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Sound Bites: Suffolk County Police launch hate crimes hotline

Suffolk County Police
Spencer Platt
Getty Images
Suffolk County Police

Good morning. Suffolk County Police launched a new hate crimes hotline. County Executive Steve Bellone said the hotline will be available for victims of possible hate crimes and for tips from anonymous callers. Detectives will use the hotline to better identify crime patterns and determine which areas need hate crime education or assistance the most. 

Police across Long Island have recently stepped up patrols and monitored threats against Muslim, Jewish and LGBTQ communities. Suffolk County Police reported nearly 500 incidents investigated by the department’s hate crimes unit in 2020.

Here’s a bite-sized look at what else we are hearing:

On Long Island, 21 defendants face nearly 200 counts of illegal narcotics and gun charges. According to an unsealed indictment from the Suffolk County District Attorney’s office, some of the defendants are connected to the “9-Trey Bloods” street gang. Due to their drug trafficking, over 350 young people died of fentanyl use last year alone. Investigators recovered fentanyl and heroin, methamphetamine, cocaine, and other controlled substances.

A state facility opened in New York to store evidence kits from sexual assaults — not released to law enforcement. The facility will provide survivors with medical care, the ability to consent to forensic evidence collection and time to decide if they want to file a police report. Survivors will also be notified if their kits are transferred and can track them to local hospitals. Hospital staff on Long Island are able to receive the training in May.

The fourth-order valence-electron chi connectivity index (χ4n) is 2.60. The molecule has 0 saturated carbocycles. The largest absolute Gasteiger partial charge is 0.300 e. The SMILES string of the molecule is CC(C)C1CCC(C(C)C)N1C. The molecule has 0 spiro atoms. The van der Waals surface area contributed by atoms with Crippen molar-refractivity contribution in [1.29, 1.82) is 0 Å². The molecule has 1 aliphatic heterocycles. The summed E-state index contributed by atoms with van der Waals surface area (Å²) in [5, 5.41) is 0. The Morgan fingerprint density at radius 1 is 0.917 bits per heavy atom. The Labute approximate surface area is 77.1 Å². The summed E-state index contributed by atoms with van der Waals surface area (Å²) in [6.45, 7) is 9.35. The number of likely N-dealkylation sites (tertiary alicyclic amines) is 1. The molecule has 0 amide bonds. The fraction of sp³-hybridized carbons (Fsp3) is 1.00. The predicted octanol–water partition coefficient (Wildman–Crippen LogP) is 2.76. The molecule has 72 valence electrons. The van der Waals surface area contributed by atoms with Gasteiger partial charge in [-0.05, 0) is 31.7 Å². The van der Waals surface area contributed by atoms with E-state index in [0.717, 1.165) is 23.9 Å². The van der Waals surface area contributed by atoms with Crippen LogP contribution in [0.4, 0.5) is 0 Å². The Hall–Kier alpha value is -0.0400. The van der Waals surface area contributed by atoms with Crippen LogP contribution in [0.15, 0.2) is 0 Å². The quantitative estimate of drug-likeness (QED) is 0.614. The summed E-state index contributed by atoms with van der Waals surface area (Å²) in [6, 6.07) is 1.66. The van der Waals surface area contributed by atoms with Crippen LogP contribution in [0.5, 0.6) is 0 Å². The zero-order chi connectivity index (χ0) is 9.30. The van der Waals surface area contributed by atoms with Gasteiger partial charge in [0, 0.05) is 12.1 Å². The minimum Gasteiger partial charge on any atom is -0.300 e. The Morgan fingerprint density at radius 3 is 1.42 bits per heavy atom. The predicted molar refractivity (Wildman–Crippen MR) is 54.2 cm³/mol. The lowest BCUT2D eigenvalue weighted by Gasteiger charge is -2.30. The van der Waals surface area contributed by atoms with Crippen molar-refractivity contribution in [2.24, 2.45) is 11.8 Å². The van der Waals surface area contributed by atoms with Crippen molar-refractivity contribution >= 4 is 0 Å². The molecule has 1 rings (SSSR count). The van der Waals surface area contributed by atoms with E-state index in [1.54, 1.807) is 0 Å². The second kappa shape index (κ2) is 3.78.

A Brooklyn manufacturer has relocated its headquarters to Hamden, Connecticut. FullStack Modular is investing $8-12 million in the state to create at least 100 jobs, introduce top-of-the-line technology and construct new housing for state residents.

The PFC Joseph P. Dwyer Peer Support Program Act was reintroduced by Rep. Nick LaLota (R-NY). The bill would nationalize the peer-to-peer veteran support program to give veterans nationwide better access to care for psychological or emotional issues. First launched in Suffolk County in 2012, the program has helped hundreds of veterans transition back into civilian life.

A Sacred Heart University nursing student saved a man in cardiac arrest by using CPR at Kennedy Airport in New York. The night before, Natalie Davies submitted a paper highlighting the importance of training the public in CPR. Davies will graduate on May 14 to become a critical care registered nurse in the Yale New Haven Hospital Emergency Department.

Thirty Bridgeport Police officers plan to retire — worsening the city department’s staffing shortage. An additional 59 officers will become eligible to retire. According to Hearst Connecticut Media, the department has struggled to maintain officer staffing since 2017. The department budgets for around 400 officers. Now the department has a population as low as 284.

The Metropolitan Transport Authority’s contactless fare payment system will be restructured. The new OMNY fare system is running four years behind schedule on the Long Island Rail Road. Introduced in 2019, OMNY allows riders to simply tap their smartphones, contactless credit or debit cards on OMNY readers to pay fares at subway turnstiles, AutoGates and onboard buses. The $772 million plan to implement OMNY is pushed back to 2025 in order for more riders to begin utilizing digital wallets.

Eric Warner is a news fellow at WSHU.